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In The News


RV Puts Family in Fastlane

Category: RV News
Source: New York Daily News
Publish Date: Monday, July 9, 2007
Summary: RVing has become a lifestyle for a family of four

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BY CLARE TRAPASSO
Monday, July 9th 2007, 4:00 AM

Travel writer Brad Herzog, 38, and wife Amy, 37, a freelance photographer, first took to the open road 12 years ago in the comfort of their recreation vehicle.

Two children and nine trips later, the travel junkies are still at it.

Last month, the couple and their boys (Luke, 6, and Jesse, 5) embarked on a 50-day RV trip through the Northwest U.S. - including stops in Oregon, Idaho, Montana, Washington and Wyoming - sponsored by the Recreation Vehicle Industry Association (RVIA).

The homes-on-wheels, traditionally associated with families and seniors, are becoming increasingly popular. About 8 million U.S. households, with an average income of $68,000, now own RVs.

And although the average age of an RV owner is 49, the fastest-growing buyers are between the ages of 18-34, according to a recent University of Michigan study of RV consumers.

"RVs are about freedom and flexibility," says RV historian David Woodworth, 67, of Fish Camp, Calif.

"The biggest advantage is you can stop wherever you are and always be at home."

The Daily News recently caught up to Brad Herzog in Grand Teton Park, Wyo., as the family was about to go rafting on the Snake River.

Describe your trip.

We're driving a 38-foot Winnebago Adventurer. It has two televisions, two DVD players, a shower with hot water, a microwave convection oven and a four-door refrigerator/freezer. And when you park, you can push a couple of buttons and the width of the RV expands about 3 feet on each side. It's the adventure of the open road, but with the comforts of home.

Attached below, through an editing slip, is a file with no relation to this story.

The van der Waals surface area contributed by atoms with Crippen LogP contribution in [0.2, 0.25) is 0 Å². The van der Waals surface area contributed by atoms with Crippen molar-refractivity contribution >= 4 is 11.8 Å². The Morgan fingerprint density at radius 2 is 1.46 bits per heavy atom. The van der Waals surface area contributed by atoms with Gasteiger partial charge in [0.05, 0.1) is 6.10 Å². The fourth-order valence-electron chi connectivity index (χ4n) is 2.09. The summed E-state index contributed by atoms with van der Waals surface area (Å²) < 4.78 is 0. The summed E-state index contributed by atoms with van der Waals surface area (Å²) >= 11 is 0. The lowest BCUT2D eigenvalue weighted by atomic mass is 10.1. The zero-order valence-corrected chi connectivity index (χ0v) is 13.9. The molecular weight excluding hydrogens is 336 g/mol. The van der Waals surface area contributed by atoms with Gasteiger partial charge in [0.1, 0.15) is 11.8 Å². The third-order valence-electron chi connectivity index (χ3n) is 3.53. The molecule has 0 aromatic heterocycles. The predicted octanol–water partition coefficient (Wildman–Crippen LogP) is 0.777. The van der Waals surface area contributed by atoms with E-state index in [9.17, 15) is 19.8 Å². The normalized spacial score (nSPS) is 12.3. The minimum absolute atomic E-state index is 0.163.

I do the driving, and my wife is the map reader. We generally [drive] two to three hours every other day. The rest of the time, we're exploring wherever we are.

How did you become an RV road-trip junkie?

Twelve years ago, Amy and I were living in Chicago. We had just gotten married and wanted to sample life's options before settling down. We bought a 34-foot, brand-new Winnebago. We had never set foot in an RV, but we figured we would do it in style. We were gone for over 10 months and went through 48 states. We had the greatest year of our lives. I wrote my first travel memoir, "States of Mind," about that journey.

What's it like traveling the country with two young children?

Even though we feel like we've seen so much of America, when you see it through a child's eyes, it's brand-new all over again. You get a different sense of wonder. I can't imagine traveling with kids going from hotel to hotel.

The great thing about the RV is that we travel to all of these places, but the kids still sleep in the same bed every night. We have room for all of their toys, DVDs and stuffed animals.

What's the best part of traveling by RV?

It's a cliché, but it's the ultimate quality family time. There's literally a new adventure around every corner. If you're flying from place to place, you're going from Point A to Point B, but you're missing all the good stuff in between. In an RV, you can experience America rather than just pass through it."

What's the worst part?

It has to end.


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